How Al Sharpton Failed African Slaves

In 2001, Al Sharpton paid a visit to Sudan, where he met with black Christians who had been held as slaves by Muslim Arabs. Most of these slaves had been captured during raids on their villages in which the male population was slaughtered and women and children sold into servitude. Sharpton, notorious for aggravating racial tensions in the U.S. and provoking two murderous outbreaks of anti-Jewish violence in New York City, pledged to take up their cause and for a brief time spoke about it publicly. But he soon abandoned the issue, as Charles Jacobs explains:

When Sharpton returned from Sudan he met with senior members of Louis Farrakhan’s Nation of Islam. Farrakhan had been vigorously denying that Arabs were enslaving blacks. His mission is to convince American blacks that Islam is the path to authentic freedom; it would be damaged by living and breathing proof that blacks are enslaved and slaughtered in African countries like Sudan where Islam dominates.

In 2017, after ignoring Africa’s slaves for many years, Sharpton returned to the issue. The occasion was a CNN report on Arabs in Libya capturing and selling Africans as slaves which featured a video of an auction where a man was sold for $400. . . . For whatever reason, Sharpton never actually went to Libya, but he did meet with Libya’s UN ambassador Elmahdi Elmajerbi to discuss the problem—and made sure to get the photo-op. Just as with his trip to Sudan, however, Sharpton’s ire quickly faded and once again the slaves went down the memory hole.

Today, in five Arab and Muslim African countries—Sudan, Mauritania, Libya, Nigeria, and Algeria—blacks are enslaved. These are known realities, easily documented. Sharpton and Farrakhan ignored or denied the current-day plight of black people who are taken as slaves. They do so for two primary reasons; first, so as not to denigrate Islam, and secondly, to keep “America’s racism” a singular and unique focus, the benefits of which would be lost to them if blacks here knew that today, sadly, in some parts of the Islamic world, African men, women, and children are still in bondage, captured, bought, and sold as chattel.

Al Sharpton heard the groans of enslaved black Africans, saw their tears, and then, seeing the way the wind was blowing, ran away.

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Read more at Israel Commentary

More about: Africa, Al Sharpton, Louis Farrakhan, Slavery, Sudan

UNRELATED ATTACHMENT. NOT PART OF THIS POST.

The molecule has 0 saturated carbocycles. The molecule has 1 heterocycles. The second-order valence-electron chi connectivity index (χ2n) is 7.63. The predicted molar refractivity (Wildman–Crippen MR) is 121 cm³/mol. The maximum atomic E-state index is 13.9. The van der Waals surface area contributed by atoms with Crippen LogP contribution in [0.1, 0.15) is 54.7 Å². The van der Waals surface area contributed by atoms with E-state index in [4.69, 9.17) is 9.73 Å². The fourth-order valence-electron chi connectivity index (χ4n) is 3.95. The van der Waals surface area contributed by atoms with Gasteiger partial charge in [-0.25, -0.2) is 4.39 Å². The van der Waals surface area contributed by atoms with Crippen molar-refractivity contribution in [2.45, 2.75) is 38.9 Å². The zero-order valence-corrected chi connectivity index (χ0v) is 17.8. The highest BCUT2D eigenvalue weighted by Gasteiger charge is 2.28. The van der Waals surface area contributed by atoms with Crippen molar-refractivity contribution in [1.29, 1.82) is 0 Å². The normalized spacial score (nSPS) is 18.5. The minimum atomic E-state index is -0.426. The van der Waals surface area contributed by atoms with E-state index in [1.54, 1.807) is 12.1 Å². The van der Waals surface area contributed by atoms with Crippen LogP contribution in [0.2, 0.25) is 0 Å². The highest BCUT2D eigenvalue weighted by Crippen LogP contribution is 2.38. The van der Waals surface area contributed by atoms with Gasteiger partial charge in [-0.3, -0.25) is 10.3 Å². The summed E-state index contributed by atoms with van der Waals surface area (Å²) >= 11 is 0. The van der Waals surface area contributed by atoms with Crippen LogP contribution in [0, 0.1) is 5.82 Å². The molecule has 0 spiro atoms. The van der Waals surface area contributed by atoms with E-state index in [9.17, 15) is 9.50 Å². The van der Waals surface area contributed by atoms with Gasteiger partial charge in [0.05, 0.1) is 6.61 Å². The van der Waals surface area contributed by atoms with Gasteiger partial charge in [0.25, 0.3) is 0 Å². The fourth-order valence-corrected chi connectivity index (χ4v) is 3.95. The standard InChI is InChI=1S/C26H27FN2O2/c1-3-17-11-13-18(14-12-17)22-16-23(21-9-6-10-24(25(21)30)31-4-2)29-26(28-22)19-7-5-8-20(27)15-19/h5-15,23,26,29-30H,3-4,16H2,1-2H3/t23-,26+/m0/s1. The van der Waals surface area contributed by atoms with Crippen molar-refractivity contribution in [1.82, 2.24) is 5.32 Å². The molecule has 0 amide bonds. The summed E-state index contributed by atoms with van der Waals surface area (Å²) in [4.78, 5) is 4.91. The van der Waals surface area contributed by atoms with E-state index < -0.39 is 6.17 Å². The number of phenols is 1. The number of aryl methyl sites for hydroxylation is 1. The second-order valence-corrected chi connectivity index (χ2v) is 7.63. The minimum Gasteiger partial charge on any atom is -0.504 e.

The New Iran Deal Will Reward Terrorism, Help Russia, and Get Nothing in Return

After many months of negotiations, Washington and Tehran—thanks to Russian mediation—appear close to renewing the 2015 agreement concerning the Iranian nuclear program. Richard Goldberg comments:

Under a new deal, Iran would receive $275 billion of sanctions relief in the first year and $1 trillion by 2030. [Moreover], Tehran would face no changes in the old deal’s sunset clauses—that is, expiration dates on key restrictions—and would be allowed to keep its newly deployed arsenal of advanced uranium centrifuges in storage, guaranteeing the regime the ability to cross the nuclear threshold at any time of its choosing. . . . And worst of all, Iran would win all these concessions while actively plotting to assassinate former U.S. officials like John Bolton, Mike Pompeo, and [his] adviser Brian Hook, and trying to kidnap and kill the Iranian-American journalist Masih Alinejad on U.S. soil.

Moscow, meanwhile, would receive billions of dollars to construct additional nuclear power plants in Iran, and potentially more for storage of nuclear material. . . . Following a visit by the Russian president Vladimir Putin to Tehran last month, Iran reportedly started transferring armed drones for Russian use against Ukraine. On Tuesday, Putin launched an Iranian satellite into orbit reportedly on the condition that Moscow can task it to support Russian operations in Ukraine.

With American and European sanctions on Russia escalating, particularly with respect to Russian energy sales, Putin may finally see net value in the U.S. lifting of sanctions on Iran’s financial and commercial sectors. While the return of Iranian crude to the global market could lead to a modest reduction in oil prices, thereby reducing Putin’s revenue, Russia may be able to head off U.S. secondary sanctions by routing key transactions through Tehran. After all, what would the Biden administration do if Iran allowed Russia to use its major banks and companies to bypass Western sanctions?

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Read more at Dispatch

More about: Iran nuclear deal, Russia, U.S. Foreign policy